“The cost of medicine in this country is outrageous,” President Donald Trump said at a rally in Louisville, Ky., two months after his inauguration. He went on about how identical pills have vastly lower price tags in Europe.
“You know why?” the president asked, before spreading his hands wide. “Campaign contributions, who knows. But somebody is getting very rich.”
It was March 20, 2017.
The next day, drugmakers donated more money to political campaigns than they had on any other day in 2017 so far, according to a Kaiser Health News analysis of campaign spending in the first half of the year reported in Federal Election Commission filings.
Eight pharmaceutical political action committees made 134 contributions, spread over 77 politicians, on March 21. They spent $279,400 in all, showering Republicans and Democrats in both legislative bodies with campaign cash, according to FEC filings. The second-highest one-day contribution tally was $203,500, on June 20.
Brendan Fischer, who directs election reform programs at the Campaign Legal Center, said he found the timing of the contributions interesting: “I think it’s entirely possible that the drug companies sought to curry favor with members of Congress in order to head off any sort of potential attack on their industry by the press or by the federal government.”
During the Louisville rally, Trump also promised to lower drug prices, and pharmaceutical stocks tumbled afterward.
Although drug industry PACs have different structures and protocols, they are equipped to mobilize quickly to disperse funds to legislators.
“Writing a check doesn’t require much beyond putting pen to paper,” Fischer said.
FEC records show Merck’s PAC led the way that day, donating $148,000 to 60 candidates on March 21. House Speaker Paul Ryan (R-Wis.) received three maximum contributions to his various PACs from the drugmaker, totaling $15,000. Behind him with $7,500 was Sen. Tom Carper (D-Del.), who sits on the Senate Finance Committee.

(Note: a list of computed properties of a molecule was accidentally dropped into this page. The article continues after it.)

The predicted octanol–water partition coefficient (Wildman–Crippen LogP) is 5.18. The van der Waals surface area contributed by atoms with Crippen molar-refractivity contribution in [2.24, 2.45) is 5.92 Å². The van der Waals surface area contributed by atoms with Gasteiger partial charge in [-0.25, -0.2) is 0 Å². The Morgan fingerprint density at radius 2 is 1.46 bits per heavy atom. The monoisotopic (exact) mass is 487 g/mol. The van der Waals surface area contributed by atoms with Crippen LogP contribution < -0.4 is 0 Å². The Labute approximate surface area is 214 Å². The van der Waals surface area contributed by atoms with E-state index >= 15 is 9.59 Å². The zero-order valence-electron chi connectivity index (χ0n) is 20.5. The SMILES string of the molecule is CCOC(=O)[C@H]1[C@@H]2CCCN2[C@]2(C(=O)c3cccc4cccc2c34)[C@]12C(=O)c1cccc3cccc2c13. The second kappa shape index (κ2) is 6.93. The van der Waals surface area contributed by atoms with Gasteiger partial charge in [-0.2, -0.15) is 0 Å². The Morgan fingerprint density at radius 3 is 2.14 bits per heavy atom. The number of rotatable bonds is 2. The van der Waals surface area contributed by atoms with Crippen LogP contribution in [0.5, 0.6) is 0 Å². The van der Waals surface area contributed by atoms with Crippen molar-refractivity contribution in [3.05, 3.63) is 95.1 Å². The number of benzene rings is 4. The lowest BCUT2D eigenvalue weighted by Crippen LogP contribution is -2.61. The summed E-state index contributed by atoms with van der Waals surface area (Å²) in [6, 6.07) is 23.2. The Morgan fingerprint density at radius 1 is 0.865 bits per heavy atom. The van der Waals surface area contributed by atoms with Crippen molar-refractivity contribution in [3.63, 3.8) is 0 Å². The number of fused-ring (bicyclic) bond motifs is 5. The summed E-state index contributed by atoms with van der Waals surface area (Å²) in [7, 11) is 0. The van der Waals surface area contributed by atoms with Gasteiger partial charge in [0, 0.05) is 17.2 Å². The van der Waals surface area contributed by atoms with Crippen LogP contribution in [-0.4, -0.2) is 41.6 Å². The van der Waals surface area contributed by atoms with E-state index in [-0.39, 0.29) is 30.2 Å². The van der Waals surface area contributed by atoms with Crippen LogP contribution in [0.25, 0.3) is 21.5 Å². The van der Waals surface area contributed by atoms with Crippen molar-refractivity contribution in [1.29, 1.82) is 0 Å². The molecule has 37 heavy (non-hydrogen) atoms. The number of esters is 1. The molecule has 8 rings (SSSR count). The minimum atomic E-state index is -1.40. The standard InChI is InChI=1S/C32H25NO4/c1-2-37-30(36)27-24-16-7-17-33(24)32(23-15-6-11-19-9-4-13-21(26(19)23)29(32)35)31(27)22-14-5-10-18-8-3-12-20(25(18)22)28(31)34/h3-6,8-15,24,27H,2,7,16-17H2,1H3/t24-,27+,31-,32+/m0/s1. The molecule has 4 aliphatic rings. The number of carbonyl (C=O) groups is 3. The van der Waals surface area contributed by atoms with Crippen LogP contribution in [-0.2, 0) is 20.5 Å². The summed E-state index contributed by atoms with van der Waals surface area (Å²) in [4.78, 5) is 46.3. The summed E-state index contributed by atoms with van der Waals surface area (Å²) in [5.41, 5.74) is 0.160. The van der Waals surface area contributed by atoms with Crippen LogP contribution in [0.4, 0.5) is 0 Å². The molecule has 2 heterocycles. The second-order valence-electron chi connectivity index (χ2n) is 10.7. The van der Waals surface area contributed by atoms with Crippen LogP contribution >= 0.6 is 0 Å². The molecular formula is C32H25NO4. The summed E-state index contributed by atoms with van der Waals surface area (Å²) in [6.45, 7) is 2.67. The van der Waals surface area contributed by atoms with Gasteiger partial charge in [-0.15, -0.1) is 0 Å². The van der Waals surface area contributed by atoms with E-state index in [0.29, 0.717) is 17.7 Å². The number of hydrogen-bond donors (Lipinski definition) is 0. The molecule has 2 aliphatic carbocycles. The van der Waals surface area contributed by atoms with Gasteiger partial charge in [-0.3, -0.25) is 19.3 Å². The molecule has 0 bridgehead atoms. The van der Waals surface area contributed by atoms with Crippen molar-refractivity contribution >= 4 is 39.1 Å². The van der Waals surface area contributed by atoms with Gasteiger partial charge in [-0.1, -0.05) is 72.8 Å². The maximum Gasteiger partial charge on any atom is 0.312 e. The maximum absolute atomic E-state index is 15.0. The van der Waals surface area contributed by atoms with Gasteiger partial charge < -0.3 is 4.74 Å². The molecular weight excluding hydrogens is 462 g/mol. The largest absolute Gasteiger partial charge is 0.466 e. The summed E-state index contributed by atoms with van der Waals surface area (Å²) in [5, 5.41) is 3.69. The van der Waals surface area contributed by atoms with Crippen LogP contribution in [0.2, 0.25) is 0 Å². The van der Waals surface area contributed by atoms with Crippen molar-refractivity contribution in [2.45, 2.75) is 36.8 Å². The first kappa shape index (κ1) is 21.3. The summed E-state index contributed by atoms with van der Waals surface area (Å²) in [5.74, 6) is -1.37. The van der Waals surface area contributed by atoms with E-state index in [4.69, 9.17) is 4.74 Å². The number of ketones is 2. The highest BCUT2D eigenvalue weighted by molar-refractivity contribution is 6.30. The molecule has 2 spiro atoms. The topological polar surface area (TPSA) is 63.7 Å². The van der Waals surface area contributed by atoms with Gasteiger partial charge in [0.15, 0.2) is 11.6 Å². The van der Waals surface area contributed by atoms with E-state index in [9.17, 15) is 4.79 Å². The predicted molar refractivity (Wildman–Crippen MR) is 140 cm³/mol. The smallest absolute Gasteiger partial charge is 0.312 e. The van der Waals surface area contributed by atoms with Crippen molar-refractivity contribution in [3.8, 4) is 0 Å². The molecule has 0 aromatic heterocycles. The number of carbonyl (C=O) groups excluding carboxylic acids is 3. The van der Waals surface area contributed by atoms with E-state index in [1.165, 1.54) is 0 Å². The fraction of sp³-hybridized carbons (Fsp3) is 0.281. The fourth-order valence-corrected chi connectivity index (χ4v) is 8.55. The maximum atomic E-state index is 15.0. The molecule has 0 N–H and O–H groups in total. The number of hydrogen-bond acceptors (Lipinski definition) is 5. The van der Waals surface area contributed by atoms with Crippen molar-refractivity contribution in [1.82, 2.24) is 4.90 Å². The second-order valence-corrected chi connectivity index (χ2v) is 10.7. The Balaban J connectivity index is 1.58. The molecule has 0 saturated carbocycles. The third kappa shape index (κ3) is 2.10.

Merck spokeswoman Claire Gillepsie said the contributions were “not tied to specific events.”
“Decisions on contributions are made at the beginning of a cycle and are approved by a contributions committee,” she said. A White House official referred requests for comment to the presidential campaign, which did not respond.
Companies may donate funds or lobby ahead of impending legislative issues and executive orders, or they may react to something a politician says.
“Presidents get a lot of attention to what they say,” said former congressman Lee Hamilton, who founded the Indiana University Center on Representative Government after three decades in the House of Representatives. “[Companies] have to react to that and defend the drug prices.”
Overall, FEC records show Merck spent $242,500 on campaign contributions and $3.7 million on lobbying in the first half of 2017.
The drugmaker, which makes diabetes pill Januvia, cancer drug Keytruda and shingles vaccine Zostavax, responded to outrage over drug prices earlier this year by revealing on its website that the average list prices of its drugs increased from 7.4 percent to 10.5 percent each year since 2010. Merck said discounts and rebates also increased, meaning it took home less money. But Thomson Reuters pointed out that the price increases outpaced inflation.
FEC records don’t indicate why a company donated to a politician or what that contribution led to, but when House Democrats accused Rep. Jason Chaffetz (R-Utah) of failing to schedule a hearing on prescription drug price hikes in 2015, The Intercept pointed out that the pharmaceutical industry had been among Chaffetz’s top campaign contributors.